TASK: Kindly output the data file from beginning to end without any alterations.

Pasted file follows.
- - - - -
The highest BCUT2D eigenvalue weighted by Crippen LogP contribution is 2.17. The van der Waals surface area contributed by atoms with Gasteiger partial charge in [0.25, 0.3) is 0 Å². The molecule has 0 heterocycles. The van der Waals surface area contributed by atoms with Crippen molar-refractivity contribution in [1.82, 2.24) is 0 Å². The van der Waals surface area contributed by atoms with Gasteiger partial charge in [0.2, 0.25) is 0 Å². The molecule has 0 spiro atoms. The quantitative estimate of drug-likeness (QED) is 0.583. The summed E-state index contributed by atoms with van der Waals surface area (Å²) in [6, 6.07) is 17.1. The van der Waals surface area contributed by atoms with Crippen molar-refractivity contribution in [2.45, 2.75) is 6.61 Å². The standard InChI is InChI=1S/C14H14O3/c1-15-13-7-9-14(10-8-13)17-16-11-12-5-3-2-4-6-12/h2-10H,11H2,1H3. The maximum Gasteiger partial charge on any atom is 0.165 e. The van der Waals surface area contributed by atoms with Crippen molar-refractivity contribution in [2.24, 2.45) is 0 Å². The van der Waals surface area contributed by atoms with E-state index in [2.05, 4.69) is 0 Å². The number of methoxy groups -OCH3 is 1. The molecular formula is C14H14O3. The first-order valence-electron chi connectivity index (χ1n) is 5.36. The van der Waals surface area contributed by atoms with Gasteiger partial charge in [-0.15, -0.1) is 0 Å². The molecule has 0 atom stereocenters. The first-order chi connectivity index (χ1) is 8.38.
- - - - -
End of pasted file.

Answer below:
The highest BCUT2D eigenvalue weighted by Crippen LogP contribution is 2.17. The van der Waals surface area contributed by atoms with Gasteiger partial charge in [0.25, 0.3) is 0 Å². The molecule has 0 heterocycles. The van der Waals surface area contributed by atoms with Crippen molar-refractivity contribution in [1.82, 2.24) is 0 Å². The van der Waals surface area contributed by atoms with Gasteiger partial charge in [0.2, 0.25) is 0 Å². The molecule has 0 spiro atoms. The quantitative estimate of drug-likeness (QED) is 0.583. The summed E-state index contributed by atoms with van der Waals surface area (Å²) in [6, 6.07) is 17.1. The van der Waals surface area contributed by atoms with Crippen molar-refractivity contribution in [2.45, 2.75) is 6.61 Å². The standard InChI is InChI=1S/C14H14O3/c1-15-13-7-9-14(10-8-13)17-16-11-12-5-3-2-4-6-12/h2-10H,11H2,1H3. The maximum Gasteiger partial charge on any atom is 0.165 e. The van der Waals surface area contributed by atoms with Crippen molar-refractivity contribution in [2.24, 2.45) is 0 Å². The van der Waals surface area contributed by atoms with E-state index in [2.05, 4.69) is 0 Å². The number of methoxy groups -OCH3 is 1. The molecular formula is C14H14O3. The first-order valence-electron chi connectivity index (χ1n) is 5.36. The van der Waals surface area contributed by atoms with Gasteiger partial charge in [-0.15, -0.1) is 0 Å². The molecule has 0 atom stereocenters. The first-order chi connectivity index (χ1) is 8.38.